Pemberton is fortunate to have not one, but two swimming holes open to the public. Located a few kilometres out of town, the Big Brook Dam is complete with picnic tables, bird hides, a walking and cycling trail and a sandy white shoreline. The water here is quite cold year-round, but swimming is popular – just be sure to monitor DPAW’s website for water quality updates before your visit.

6. Indulge in sweet treats at a lavender and berry farm

If you’re travelling with restless kids (or adults with a sweet tooth), a stop at the Pemberton Lavender & Berry Farm is a must. Serving up berry pancakes, nine flavours of homemade ice cream, scones, tea and coffee, the farm is set on a picturesque property decked out with picnic tables and a kids’ playground.

The farm gift shop is a highlight, fully stocked with lavender-scented candles and berry jams. There are also a few cute farm animals to interact with, including alpacas (which can be hand-fed during your visit), ducks and sheep. The farm is open 9:30am to 4pm, Thursday to Sunday.

7. Hop aboard a river cruise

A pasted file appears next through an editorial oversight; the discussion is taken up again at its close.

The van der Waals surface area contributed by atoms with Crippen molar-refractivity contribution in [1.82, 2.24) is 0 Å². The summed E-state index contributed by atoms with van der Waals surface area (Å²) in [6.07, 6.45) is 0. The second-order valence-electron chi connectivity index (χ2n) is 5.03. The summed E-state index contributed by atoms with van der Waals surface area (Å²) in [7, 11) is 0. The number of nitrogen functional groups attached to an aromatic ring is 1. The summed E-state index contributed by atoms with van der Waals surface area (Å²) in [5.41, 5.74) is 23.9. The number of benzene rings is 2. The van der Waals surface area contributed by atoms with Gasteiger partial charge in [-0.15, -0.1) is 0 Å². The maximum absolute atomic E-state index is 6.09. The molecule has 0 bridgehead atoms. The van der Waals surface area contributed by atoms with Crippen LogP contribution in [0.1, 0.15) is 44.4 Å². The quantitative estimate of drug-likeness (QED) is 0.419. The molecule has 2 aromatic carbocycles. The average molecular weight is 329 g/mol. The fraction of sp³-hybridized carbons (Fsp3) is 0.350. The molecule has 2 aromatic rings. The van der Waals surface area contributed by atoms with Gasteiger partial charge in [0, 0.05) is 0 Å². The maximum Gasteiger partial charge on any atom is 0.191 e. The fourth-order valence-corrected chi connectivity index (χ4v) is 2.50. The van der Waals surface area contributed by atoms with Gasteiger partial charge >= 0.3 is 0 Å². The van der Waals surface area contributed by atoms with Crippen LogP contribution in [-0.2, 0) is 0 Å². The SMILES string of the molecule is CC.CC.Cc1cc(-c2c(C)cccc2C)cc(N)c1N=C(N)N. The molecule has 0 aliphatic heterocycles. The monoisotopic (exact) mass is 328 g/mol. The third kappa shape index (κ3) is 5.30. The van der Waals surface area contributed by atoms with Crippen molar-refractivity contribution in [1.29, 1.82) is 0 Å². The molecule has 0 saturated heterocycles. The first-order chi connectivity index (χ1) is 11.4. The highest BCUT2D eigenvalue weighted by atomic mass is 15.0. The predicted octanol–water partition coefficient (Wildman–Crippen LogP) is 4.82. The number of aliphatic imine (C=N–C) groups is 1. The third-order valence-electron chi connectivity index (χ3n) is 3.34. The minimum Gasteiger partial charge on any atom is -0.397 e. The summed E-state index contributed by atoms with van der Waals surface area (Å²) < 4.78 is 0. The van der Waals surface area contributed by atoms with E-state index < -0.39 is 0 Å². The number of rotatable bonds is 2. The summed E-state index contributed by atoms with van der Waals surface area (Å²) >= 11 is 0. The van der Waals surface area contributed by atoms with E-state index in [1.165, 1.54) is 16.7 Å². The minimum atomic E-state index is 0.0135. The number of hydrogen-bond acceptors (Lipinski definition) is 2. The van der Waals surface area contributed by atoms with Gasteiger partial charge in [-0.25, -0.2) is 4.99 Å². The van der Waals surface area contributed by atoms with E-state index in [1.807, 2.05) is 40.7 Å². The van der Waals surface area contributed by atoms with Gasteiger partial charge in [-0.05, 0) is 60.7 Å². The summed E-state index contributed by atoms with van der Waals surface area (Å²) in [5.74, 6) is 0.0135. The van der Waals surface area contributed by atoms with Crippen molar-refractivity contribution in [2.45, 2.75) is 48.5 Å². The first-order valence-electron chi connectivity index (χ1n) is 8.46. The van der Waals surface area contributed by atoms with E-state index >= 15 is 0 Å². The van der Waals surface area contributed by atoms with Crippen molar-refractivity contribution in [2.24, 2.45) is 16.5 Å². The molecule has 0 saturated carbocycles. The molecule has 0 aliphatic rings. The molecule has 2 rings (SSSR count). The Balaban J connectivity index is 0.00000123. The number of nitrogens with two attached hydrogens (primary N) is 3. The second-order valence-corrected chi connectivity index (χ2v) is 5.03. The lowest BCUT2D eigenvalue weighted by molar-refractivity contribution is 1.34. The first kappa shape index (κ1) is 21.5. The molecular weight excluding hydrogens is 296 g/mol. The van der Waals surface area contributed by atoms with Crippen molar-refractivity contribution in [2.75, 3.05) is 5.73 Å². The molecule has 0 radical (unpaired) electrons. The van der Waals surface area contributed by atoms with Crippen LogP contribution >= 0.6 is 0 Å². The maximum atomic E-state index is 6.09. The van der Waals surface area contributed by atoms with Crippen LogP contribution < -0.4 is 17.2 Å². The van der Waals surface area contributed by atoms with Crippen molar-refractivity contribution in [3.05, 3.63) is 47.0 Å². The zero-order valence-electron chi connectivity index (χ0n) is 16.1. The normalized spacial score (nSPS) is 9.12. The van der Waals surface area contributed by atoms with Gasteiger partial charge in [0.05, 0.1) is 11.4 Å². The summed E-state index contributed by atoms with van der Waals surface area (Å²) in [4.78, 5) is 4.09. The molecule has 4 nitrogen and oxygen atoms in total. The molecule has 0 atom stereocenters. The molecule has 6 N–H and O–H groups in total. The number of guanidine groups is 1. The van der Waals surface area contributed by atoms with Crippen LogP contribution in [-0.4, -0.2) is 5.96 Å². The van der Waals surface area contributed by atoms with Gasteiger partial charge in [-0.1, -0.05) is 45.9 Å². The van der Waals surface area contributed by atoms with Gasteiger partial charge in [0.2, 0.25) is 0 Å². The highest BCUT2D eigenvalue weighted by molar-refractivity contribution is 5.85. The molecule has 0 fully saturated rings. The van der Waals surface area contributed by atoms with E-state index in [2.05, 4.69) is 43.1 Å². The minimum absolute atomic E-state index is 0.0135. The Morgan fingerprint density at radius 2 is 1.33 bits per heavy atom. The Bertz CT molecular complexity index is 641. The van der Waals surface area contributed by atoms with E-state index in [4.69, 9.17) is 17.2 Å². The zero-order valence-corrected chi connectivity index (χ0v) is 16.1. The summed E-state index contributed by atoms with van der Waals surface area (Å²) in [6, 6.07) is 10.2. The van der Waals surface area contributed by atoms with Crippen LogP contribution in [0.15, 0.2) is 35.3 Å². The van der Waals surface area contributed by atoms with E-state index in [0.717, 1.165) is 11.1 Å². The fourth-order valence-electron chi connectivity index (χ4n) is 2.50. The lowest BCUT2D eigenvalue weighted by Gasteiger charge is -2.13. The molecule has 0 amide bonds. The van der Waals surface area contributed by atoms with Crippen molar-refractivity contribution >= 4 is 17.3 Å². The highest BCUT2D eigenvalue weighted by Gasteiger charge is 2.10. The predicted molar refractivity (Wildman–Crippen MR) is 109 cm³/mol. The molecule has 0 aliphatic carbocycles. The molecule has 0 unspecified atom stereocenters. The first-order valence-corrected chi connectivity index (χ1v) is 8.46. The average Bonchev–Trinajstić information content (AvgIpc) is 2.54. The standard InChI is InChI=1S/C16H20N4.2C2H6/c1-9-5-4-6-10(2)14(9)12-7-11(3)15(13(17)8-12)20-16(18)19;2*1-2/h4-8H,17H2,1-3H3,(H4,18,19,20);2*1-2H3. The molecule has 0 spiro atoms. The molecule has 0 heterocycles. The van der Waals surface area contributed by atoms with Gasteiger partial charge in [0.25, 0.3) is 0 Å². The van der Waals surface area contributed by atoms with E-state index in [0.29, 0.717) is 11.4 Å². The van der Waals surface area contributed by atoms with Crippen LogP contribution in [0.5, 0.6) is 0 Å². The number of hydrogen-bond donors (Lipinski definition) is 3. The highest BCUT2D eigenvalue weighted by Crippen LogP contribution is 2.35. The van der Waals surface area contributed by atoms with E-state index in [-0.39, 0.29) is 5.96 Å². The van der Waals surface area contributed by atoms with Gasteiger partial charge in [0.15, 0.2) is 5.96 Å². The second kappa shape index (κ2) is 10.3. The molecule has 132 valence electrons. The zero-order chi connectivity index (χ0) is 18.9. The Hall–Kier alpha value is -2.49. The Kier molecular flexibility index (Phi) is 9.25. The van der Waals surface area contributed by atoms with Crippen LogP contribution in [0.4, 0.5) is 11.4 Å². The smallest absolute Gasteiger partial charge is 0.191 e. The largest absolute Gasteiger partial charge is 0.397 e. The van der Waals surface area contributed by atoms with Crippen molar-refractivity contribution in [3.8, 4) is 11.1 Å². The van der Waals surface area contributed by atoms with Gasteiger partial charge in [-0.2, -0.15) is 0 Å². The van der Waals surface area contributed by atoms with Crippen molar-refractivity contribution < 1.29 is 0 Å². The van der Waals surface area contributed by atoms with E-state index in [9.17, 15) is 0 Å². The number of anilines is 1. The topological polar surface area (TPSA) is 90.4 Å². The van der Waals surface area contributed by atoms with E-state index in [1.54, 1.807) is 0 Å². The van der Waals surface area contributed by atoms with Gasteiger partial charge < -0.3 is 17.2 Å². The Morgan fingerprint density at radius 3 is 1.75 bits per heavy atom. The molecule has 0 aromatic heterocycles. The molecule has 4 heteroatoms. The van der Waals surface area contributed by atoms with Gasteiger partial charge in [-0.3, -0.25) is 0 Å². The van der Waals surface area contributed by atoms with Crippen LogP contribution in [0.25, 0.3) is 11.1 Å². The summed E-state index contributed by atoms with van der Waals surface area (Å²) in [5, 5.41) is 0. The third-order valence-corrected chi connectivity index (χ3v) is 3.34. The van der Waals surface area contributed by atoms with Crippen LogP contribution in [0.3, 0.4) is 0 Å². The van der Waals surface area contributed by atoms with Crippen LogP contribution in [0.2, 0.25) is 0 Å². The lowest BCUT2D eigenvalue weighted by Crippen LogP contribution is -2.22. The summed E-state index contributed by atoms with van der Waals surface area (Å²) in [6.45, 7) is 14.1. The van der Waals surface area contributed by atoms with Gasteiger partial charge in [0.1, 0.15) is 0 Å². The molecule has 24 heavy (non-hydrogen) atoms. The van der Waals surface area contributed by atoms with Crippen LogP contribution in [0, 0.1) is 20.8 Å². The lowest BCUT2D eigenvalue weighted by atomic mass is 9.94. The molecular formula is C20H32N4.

The Donnelly River passes through jarrah forest, paperbark trees and wetlands. Hop on a daily Donnelly River Cruise to admire the region's diversity from the water. Host Peter has plenty of knowledge about the area's geology, flora and fauna, and is also known for his delicious homemade muffins which you can dig into for morning tea.

At the mouth of the river, you'll have the chance to disembark and stroll along soft white beaches that are virtually isolated, except for a few locals trying their hand at beach fishing.

8. Stroll alongside Beedelup Falls

Nestled within the Greater Beedelup National Park, the towering Beedelup Falls are a series of rocky cascades best viewed in full flow after winter rains. To see them up close, hop on a walk trail from RAC Karri Valley Resort. It’ll lead you across a suspension bridge over Beedelup Brook to reach a lookout with spectacular views of the falls and the resort in the distance.